Tips for financing your small business

By Adam Lervik
For The Bellingham Business Journal

From multi-generational farms to craft breweries, small businesses form the backbone of Whatcom County. When you walk down the street in our communities, locally owned businesses continue to outnumber national brands. As a commercial banker at Peoples Bank and a lifelong resident of Whatcom County, it’s rewarding for me to help local businesses find success.

I occasionally hear small business owners discuss how challenging the financing process can be. Those challenges often surround arduous documentation processes or uncertainties surrounding qualification guidelines. Here are a few ways small business owners can better prepare to discuss borrowing needs and strengthen their case for financing.

Know your business. Before we ever discuss your balance sheet or a prospective loan structure, we’ll sit down for a simple conversation. I’d like to learn about your business, but along the way, I want to connect with you as the entrepreneur behind that business. How is your company organized? How do you create the products/services that you sell? Who are your competitors? What are the largest risks and opportunities for your business? How is your business impacted by regulation? How do you recruit and retain talented employees? What metrics do you use to measure success? How does your company use data to gain insight into existing and potential clients? Answers to questions like these not only provide an overview of the business but a level of insight into a small business owner’s management ability, character, strategic outlook, and appetite for risk.

Be organized. Banks require substantial documentation often including CPA-compiled or reviewed statements, business tax returns, personal tax returns, personal financial statements, bank account statements, inventory listings and accounts receivable or payable aging reports. In the case of startup businesses, banks commonly require detailed business plans and financial statement projections. A willingness to provide a full financial package and provide meaningful answers to questions surrounding the financials shows that an applicant understands the metrics behind the business and is making a good faith effort to be transparent about its financial health. The quality and accuracy of financial reporting provide a lender with insight into how well-connected ownership is to the day-to-day financial management of the business and how deeply financial metrics play a role in decision making.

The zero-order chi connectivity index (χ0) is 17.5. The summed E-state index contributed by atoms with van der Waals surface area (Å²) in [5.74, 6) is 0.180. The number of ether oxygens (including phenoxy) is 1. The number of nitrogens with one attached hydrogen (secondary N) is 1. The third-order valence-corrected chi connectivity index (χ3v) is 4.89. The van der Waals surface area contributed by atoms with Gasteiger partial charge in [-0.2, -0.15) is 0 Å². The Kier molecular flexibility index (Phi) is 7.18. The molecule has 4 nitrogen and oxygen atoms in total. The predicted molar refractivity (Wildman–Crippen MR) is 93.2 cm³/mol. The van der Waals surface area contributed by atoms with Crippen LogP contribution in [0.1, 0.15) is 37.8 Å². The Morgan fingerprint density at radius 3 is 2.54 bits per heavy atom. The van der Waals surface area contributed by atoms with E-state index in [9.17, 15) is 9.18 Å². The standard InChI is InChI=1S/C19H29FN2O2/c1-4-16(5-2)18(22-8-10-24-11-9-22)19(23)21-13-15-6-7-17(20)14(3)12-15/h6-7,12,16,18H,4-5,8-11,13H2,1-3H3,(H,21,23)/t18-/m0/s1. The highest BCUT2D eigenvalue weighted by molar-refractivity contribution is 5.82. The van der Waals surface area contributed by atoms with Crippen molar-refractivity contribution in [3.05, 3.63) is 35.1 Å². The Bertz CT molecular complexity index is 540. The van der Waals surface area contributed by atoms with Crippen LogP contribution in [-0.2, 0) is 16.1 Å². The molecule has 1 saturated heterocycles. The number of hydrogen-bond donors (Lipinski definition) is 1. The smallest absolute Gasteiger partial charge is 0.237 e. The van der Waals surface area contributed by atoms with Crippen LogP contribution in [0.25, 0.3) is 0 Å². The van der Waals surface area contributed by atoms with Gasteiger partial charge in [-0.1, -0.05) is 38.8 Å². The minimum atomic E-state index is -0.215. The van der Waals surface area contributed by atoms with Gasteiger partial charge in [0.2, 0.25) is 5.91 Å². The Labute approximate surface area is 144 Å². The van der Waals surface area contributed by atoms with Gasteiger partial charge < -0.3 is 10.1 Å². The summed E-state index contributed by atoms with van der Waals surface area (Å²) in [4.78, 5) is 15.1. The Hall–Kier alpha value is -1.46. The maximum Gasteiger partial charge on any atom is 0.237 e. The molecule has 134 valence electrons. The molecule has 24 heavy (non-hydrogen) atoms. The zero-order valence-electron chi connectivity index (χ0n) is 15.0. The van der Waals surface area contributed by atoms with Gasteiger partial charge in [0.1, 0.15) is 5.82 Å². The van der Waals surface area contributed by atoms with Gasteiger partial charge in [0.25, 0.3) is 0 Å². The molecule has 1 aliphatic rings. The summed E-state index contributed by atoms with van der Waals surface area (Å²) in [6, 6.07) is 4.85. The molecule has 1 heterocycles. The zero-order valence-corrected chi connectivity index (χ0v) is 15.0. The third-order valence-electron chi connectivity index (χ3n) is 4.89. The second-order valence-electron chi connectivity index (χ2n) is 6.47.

Sell yourself. Don’t underestimate your ability to sell yourself. Sure, by nature banks are notoriously conservative, and loan decisions are principally driven by metrics such as historical profitability, leverage, business longevity, and availability of marketable collateral. However, lending is a judgment call, and a credit decision is rarely black and white. Showing a deep commitment to your business and conveying a passionate, entrepreneurial spirit may help tip the scales in your favor. As a lender at a community bank, there have been times where I have been willing to take a chance on a startup or early-stage business because I believed strongly in management’s ability to perform.

Leverage existing relationships. If you or your family is already doing business with us, you’re a known entity, and that gives you an edge. An established account history, whether personal or business, can lend strength to your character and bankability. Furthermore, you are likely to receive the most competitive financing terms by maintaining your entire business and personal relationship together at one institution. Banks are increasingly analyzing the value of all relationship products and services when considering loan and deposit pricing opportunities. To the extent practicable, keeping everything with one institution will provide you with stronger leverage. Changing needs and business growth provide further opportunities to cement your relationship with your banker. My advice to small-business owners is to pursue your banking relationship as a long-term partnership rather than a simple one-off business transaction.

I have great admiration for small business owners. It’s not an easy job, and they are some of the most dedicated and passionate people I know. I truly enjoy establishing relationships with and helping them achieve success, both for themselves and for the benefit of our community.

Adam Lervik is a commercial banking officer at Peoples Bank with 15 years of experience in the banking industry. He earned a bachelor’s degree in finance from Western Washington University and a second bachelor’s degree in Accounting from Washington State University. Adam was born and raised in Whatcom County and lives in Bellingham with his wife and three children.

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